Many people are reluctant to take psychiatric medications, or to have their child placed on them. In many cases, I believe their reluctance is justified. While there are instances in which medication is life-changing, even lifesaving, there are others in which they can be avoided.
My work is unique because I have thirty years of clinical experience in psychopharmacology, and also have been trained as a neurofeedback practitioner. So in addition to prescribing medication, I can provide neurofeedback, and can determine when one, both, or neither types of treatment may be of help to you.
Not too long ago, I asked the same question. Despite my decades of work in mental health, I'd never heard if it. Here's how I came to believe that neurofeedback is a genuine therapy, at times superior to standard medications.
Like the vast majority of my psychiatric colleagues, I was skeptical of any treatment outside of talk therapy, medication, and on rare occasions hospitalization. That's all I was exposed to, during my five years of training. Of course standard psychiatric care had drawbacks: troubling side effects such as sedation, weight gain, and decreased libido, to name a few that are often experienced. One patient for whom I'd prescribed medications had a seizure...I'll never forget that.
Was there another option? I didn't know of one.
One day I was chatting with an acquaintance, an astute business woman who had built a corporation from her kitchen table and then sold it for millions. She shared with me her struggle with longstanding anxiety that began in adolescence.
"I've gotten more out of six months of neurofeedback," she told me, "than I did from twenty years of intensive psychotherapy and medication."
That got my attention.
She was convinced that neurofeedback is a breakthrough in the treatment of brain disorders, and wanted to make it more widely available. When I expressed interest in learning more, she offered to fund my attendance at a week long introductory course in Los Angeles.
"But I live in New York," I said. "Can't I learn about neurofeedback here?"
"No, I want you to study with the Othmer's," she insisted. "They're the best in the world."
Dr. Siegfried Othmer and his wife Sue Othmer became aware of neurofeedback in 1985, a number of years after their son Brian had been diagnosed with epilepsy, Tourrette's syndrome and a form of autism. Their son had seizures, aggressive outbursts and unpredictable moods. He faced a daily struggle to succeed at school and with friends. Family life was difficult.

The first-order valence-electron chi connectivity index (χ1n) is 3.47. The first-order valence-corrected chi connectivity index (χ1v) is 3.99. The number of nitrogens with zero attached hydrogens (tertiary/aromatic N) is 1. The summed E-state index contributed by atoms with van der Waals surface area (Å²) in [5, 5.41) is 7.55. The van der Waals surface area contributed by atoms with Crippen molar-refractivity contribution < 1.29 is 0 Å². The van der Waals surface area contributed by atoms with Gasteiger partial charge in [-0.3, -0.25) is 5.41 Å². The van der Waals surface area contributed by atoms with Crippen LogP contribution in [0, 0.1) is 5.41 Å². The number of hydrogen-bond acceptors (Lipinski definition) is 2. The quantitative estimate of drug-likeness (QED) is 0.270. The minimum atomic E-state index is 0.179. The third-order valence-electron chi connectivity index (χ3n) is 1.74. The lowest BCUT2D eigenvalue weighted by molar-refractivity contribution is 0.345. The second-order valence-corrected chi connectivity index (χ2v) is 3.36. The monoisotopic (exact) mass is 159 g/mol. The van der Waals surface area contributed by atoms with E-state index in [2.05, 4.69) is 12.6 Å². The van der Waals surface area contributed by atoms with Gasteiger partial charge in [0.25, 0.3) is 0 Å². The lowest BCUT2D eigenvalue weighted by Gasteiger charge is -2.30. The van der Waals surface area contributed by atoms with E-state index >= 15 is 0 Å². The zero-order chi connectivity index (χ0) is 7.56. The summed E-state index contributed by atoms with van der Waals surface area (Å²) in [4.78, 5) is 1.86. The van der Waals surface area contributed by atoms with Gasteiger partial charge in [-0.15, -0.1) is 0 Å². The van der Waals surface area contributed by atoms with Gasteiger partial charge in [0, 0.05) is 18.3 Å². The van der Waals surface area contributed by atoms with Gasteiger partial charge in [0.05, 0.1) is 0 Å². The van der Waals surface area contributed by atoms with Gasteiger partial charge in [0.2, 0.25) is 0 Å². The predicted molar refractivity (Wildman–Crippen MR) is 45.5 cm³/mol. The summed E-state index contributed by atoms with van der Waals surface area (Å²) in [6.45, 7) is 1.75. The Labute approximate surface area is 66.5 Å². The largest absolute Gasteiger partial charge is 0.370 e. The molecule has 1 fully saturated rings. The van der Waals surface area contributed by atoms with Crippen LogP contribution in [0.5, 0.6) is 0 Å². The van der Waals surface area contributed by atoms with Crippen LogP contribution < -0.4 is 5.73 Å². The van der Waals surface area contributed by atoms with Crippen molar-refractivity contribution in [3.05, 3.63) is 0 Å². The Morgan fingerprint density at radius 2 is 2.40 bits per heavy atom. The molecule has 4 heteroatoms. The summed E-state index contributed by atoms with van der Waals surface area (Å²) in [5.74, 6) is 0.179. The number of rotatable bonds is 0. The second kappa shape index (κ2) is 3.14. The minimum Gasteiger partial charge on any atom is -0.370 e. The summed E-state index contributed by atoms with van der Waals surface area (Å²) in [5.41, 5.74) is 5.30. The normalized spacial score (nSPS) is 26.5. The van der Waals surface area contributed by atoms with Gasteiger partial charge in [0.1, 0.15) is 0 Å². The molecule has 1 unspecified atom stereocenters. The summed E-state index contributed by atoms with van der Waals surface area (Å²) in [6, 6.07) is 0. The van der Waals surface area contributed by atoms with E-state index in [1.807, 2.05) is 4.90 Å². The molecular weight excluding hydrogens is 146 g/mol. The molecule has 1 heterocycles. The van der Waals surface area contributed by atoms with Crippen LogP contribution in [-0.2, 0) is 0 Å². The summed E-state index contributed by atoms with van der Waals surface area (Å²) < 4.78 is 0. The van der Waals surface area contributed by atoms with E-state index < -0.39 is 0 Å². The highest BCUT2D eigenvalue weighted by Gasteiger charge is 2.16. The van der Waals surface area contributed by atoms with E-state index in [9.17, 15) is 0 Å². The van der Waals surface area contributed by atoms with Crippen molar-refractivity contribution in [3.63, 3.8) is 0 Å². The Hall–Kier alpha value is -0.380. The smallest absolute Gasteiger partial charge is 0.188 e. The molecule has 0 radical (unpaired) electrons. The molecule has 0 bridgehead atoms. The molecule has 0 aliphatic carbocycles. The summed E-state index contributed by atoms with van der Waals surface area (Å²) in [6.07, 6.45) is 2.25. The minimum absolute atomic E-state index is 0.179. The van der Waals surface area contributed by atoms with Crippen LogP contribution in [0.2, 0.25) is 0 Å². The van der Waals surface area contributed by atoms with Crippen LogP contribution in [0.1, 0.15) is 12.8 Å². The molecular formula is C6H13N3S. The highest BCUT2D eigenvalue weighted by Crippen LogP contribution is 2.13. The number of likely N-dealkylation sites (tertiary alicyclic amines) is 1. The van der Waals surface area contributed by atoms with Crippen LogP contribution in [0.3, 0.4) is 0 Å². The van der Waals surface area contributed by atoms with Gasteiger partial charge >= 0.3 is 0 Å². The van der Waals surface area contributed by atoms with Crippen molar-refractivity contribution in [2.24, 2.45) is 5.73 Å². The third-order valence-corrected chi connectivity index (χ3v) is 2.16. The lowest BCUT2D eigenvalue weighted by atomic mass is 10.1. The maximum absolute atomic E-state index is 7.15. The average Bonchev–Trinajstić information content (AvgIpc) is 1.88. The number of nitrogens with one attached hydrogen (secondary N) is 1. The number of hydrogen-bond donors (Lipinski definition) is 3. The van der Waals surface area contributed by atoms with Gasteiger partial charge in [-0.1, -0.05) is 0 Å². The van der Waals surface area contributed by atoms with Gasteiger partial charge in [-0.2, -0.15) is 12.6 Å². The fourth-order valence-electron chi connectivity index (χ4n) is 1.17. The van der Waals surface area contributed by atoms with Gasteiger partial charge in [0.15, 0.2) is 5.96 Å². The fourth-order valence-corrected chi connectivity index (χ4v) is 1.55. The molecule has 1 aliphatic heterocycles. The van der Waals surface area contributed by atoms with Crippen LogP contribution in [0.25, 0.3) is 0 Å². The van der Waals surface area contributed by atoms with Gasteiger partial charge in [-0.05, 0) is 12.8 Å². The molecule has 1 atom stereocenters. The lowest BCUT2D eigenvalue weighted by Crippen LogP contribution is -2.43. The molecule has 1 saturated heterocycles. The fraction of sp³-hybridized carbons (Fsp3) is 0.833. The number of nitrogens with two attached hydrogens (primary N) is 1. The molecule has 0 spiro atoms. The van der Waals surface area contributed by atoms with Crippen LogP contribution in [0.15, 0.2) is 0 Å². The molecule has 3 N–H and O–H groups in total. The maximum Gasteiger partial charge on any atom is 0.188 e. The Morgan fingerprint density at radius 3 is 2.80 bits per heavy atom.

For years the Othmer's worked with neurologists, psychiatrists, and other specialists, but nothing helped Brian until neurofeedback - it simply transformed his life.
Dr Othmer, a physicist, and his psychologist wife Sue, were inspired to redirect their lives and became pioneers in the development of neurofeedback. They are now at the forefront of clinical research, instrumentation, and education. The "Othmer method" is taught and practiced globally, and that's the method I learned and practice.
Neurofeedback is based on the premise that the brain heals when given information about its activity. Like the heart, the brain produces electricity. From moment to moment, the voltage and frequency change. This activity is picked up by sensors - on the chest to record an EKG, and on the scalp to record an EEG.
With neurofeedback, the EEG signal is digitally processed and reflected back to a patient in an engaging visual, auditory, and tactile experience. His brain recognizes the feedback as reflecting its internal processes, and over time becomes more regulated and balanced. This happens without conscious effort, and brings relief of symptoms such as worrying, mood dysregulation, attention deficits, emotional reactivity, and insomnia, to name just a few.
Think of it this way: What happens when you catch a glimpse of your slouched posture in a mirror? Immediately, without thinking, you straighten up.
That's what happens through neurofeedback. The brain sees itself and self-corrects. The result is increased physiological stability and emotional control.
For me to be convinced of that took time. I proceeded cautiously through a process that included training with the Othmer's, reviewing published research, volunteering at a neurofeedback clinic for homeless veterans, and experiencing the benefits of neurofeedback myself. Now I have no doubt: neurofeedback is a genuine treatment for a great many conditions. It's more effective, in many cases, and the results are more long-lasting, than medication.